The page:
Young Hodgkin's Lymphoma Survivors Missing Recommended Care

Roxanne Nelson, BN, RN

January 13, 2016

Adolescent and young adult (AYA) survivors of Hodgkin's lymphoma are at high risk for long-term and late effects related to their treatment. Guidelines are available to help manage posttreatment care, but unfortunately, fewer than half of this group receive all of the recommended services within the first year after treatment, according to results of a new pilot study.

Nearly all survivors attended recommended oncology appointments, and 70% of survivors received recommended laboratory tests within the first 5 years after their treatment. But the study found evidence of overuse and underuse of various imaging tests.

"We have evidence and consensus-based guidelines available from organizations such as the National Comprehensive Cancer Network [NCCN] and the Children's Oncology Group to help us manage the care of AYA survivors," said Erin Hahn, PhD, MPH, a research scientist at Kaiser Permanente Southern California. He was discussing the findings at a press briefing held ahead of the upcoming Cancer Survivorship Symposium in San Francisco.

"Assessing adherence to guidelines is an important part of high-quality care, and to see if we can identify gaps and hopefully close them," she said.

Hodgkin's lymphoma accounts for 12% of all new AYA cancer diagnoses. Although treatment is very effective, patients are at a high risk for late treatment effects, including cardiac and thyroid conditions, lung disease, second cancers, infertility, and psychosocial problems. The onset of late effects varies, with complications emerging as late as 10 years after treatment in some cases, she noted.

In this study, Dr Hahn and her colleagues assessed adherence to the NCCN recommended posttreatment services, which include oncology visits, laboratory studies, and CT scans. They also assessed use of nonrecommended posttreatment services (PET scans and CT scans after first year).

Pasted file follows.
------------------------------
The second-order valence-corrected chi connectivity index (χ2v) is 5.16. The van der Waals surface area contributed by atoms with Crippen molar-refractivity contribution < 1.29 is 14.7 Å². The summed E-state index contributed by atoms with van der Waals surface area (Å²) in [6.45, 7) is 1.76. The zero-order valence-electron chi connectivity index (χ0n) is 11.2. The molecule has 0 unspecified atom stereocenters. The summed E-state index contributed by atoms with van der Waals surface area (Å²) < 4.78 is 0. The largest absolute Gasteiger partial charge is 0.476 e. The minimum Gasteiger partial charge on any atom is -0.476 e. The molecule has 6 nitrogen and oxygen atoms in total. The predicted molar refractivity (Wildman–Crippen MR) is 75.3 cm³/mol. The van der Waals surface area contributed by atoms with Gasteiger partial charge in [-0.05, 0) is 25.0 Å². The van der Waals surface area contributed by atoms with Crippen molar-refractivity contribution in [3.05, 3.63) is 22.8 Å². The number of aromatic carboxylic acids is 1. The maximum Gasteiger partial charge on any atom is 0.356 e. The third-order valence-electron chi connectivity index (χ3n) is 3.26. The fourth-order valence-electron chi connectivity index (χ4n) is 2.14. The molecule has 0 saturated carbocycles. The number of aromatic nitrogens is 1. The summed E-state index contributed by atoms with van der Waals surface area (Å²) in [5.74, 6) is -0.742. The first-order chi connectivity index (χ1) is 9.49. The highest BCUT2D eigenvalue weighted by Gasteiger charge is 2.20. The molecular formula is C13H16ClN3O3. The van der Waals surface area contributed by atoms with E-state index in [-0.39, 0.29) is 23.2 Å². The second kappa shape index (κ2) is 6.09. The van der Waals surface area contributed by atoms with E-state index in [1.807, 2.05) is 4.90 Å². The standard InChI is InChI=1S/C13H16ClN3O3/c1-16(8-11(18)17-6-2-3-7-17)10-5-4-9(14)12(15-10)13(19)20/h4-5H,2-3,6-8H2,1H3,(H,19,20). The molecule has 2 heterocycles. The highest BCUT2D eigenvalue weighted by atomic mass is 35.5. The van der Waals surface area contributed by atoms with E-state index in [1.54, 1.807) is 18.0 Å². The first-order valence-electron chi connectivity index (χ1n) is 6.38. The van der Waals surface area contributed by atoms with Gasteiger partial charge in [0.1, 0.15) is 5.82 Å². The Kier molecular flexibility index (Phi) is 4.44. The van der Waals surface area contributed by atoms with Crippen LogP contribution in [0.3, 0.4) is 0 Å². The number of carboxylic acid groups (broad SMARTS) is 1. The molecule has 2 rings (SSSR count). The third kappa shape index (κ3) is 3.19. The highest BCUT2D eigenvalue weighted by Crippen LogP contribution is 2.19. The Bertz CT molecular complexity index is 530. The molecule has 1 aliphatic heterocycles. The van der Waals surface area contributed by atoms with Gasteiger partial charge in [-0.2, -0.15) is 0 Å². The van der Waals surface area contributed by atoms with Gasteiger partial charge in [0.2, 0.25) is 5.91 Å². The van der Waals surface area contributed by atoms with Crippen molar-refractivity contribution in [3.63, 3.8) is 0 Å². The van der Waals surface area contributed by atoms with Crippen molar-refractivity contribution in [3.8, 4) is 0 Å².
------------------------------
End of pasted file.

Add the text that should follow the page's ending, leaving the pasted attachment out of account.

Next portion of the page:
They identified 354 Hodgkin's lymphoma survivors, who were diagnosed between the ages of 15 and 39 years, from an integrated healthcare system and examined use of posttreatment services. The patients had been diagnosed, treated, and followed within the Kaiser Permanente Southern California system, which has 3.8 million members and 14 medical centers in that region.

Kaiser has a long history of electronic record use, Dr Hahn explained. "It has been difficult to track these patients using data that weren't self-reported, but in this study, we were able to access the medical records because of electronic medical records."

All study participants were diagnosed with classical Hodgkin's lymphoma from 2000 to 2010. They were diagnosed, treated, and followed for at least 2 years.

Almost all of the survivors (96%) took part in recommended oncology visits within the first 5 years, and 70% received recommended laboratory studies.

But there was also overuse and underuse of imaging tests. Two thirds of survivors received a recommended CT scan in the first 12 months post treatment, but 47% also received nonrecommended CT scans in year 2. In addition, 33% received nonrecommended surveillance PET scans. The researchers were unable to determine clinical indications for the nonrecommended imaging tests.

Overall, only 48% of patients received all recommended care within the first 12 months, the study found.

The study also evaluated a subset of survivors who were at least 10 years post treatment and had received high-dose anthracycline-based chemotherapy plus radiation. According to NCCN guidelines, cardiac screening is recommended in this high-risk group of patients.

Although the majority of AYA survivors (90%) received annual blood pressure testing, only 30% received an echocardiogram, an electrocardiogram, or a MUGA scan.

The overarching goal is to ensure that AYA survivors receive high-quality care to achieve optimal outcomes, Dr Hahn concluded. "This study shows that there really is a need to improve care delivery for these patients, and our next steps are to think about designing and implementing programs to address these issues."

Opportunities to Improve Adherence

In her discussion of the paper, Merry-Jennifer Markham, MD, an associate professor of medicine at the University of Florida, Gainesville, pointed out that survivorship care is crucial in the AYA population of Hodgkin's lymphoma survivors, because most of them have long lives ahead of them.

"We have national guidelines in place to determine screening for recurrence, screening for late treatment effects, and methods to maintain health," said Dr Markham, who moderated the briefing.

But despite these guidelines, this study demonstrates that fewer than half of AYA survivors are receiving the critical components of survivorship care, she noted.

"Clearly, we have some opportunities ahead of us to improve adherence to posttreatment guidelines," Dr Markham said.

The study was funded by the Department of Research and Evaluation, Kaiser Permanente Southern California. All of the authors are employees of Kaiser Permanente. Dr Markham reports no relevant financial relationships.

Cancer Survivorship Symposium (CSS) Advancing Care and Research: Abstract 107. Presented January 15, 2016.


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